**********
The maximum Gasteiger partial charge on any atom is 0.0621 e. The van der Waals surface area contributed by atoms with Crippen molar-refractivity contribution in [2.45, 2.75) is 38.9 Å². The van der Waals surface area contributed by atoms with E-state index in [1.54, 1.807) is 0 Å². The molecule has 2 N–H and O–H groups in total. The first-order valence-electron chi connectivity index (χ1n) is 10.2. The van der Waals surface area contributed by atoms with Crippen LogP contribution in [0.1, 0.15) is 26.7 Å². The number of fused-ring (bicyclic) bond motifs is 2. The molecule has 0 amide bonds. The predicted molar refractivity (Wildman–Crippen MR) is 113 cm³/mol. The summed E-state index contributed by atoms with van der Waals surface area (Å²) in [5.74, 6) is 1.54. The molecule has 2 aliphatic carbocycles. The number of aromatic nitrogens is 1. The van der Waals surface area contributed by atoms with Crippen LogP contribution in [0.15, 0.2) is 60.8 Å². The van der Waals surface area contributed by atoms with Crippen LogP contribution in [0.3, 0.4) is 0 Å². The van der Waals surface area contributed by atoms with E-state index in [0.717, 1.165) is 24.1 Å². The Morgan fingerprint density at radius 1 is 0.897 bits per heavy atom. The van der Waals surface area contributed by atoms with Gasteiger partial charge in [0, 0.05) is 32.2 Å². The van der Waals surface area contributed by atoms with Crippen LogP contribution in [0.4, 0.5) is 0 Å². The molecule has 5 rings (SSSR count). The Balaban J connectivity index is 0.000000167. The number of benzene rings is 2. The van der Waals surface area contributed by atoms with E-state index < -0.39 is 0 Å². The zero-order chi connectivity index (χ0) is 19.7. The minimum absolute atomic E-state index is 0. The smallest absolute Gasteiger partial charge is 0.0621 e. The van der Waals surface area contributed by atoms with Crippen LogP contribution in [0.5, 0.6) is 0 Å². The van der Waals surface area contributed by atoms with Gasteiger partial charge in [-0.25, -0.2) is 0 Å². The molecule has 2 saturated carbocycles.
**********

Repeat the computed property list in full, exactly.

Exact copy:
The maximum Gasteiger partial charge on any atom is 0.0621 e. The van der Waals surface area contributed by atoms with Crippen molar-refractivity contribution in [2.45, 2.75) is 38.9 Å². The van der Waals surface area contributed by atoms with E-state index in [1.54, 1.807) is 0 Å². The molecule has 2 N–H and O–H groups in total. The first-order valence-electron chi connectivity index (χ1n) is 10.2. The van der Waals surface area contributed by atoms with Crippen LogP contribution in [0.1, 0.15) is 26.7 Å². The number of fused-ring (bicyclic) bond motifs is 2. The molecule has 0 amide bonds. The predicted molar refractivity (Wildman–Crippen MR) is 113 cm³/mol. The summed E-state index contributed by atoms with van der Waals surface area (Å²) in [5.74, 6) is 1.54. The molecule has 2 aliphatic carbocycles. The number of aromatic nitrogens is 1. The van der Waals surface area contributed by atoms with Crippen LogP contribution in [0.15, 0.2) is 60.8 Å². The van der Waals surface area contributed by atoms with Crippen LogP contribution in [0.3, 0.4) is 0 Å². The van der Waals surface area contributed by atoms with E-state index in [0.717, 1.165) is 24.1 Å². The Morgan fingerprint density at radius 1 is 0.897 bits per heavy atom. The van der Waals surface area contributed by atoms with Gasteiger partial charge in [0, 0.05) is 32.2 Å². The van der Waals surface area contributed by atoms with Crippen LogP contribution in [0.4, 0.5) is 0 Å². The molecule has 5 rings (SSSR count). The Balaban J connectivity index is 0.000000167. The number of benzene rings is 2. The van der Waals surface area contributed by atoms with E-state index < -0.39 is 0 Å². The zero-order chi connectivity index (χ0) is 19.7. The minimum absolute atomic E-state index is 0. The smallest absolute Gasteiger partial charge is 0.0621 e. The van der Waals surface area contributed by atoms with Crippen LogP contribution in [0.5, 0.6) is 0 Å². The van der Waals surface area contributed by atoms with Gasteiger partial charge in [-0.25, -0.2) is 0 Å². The molecule has 2 saturated carbocycles.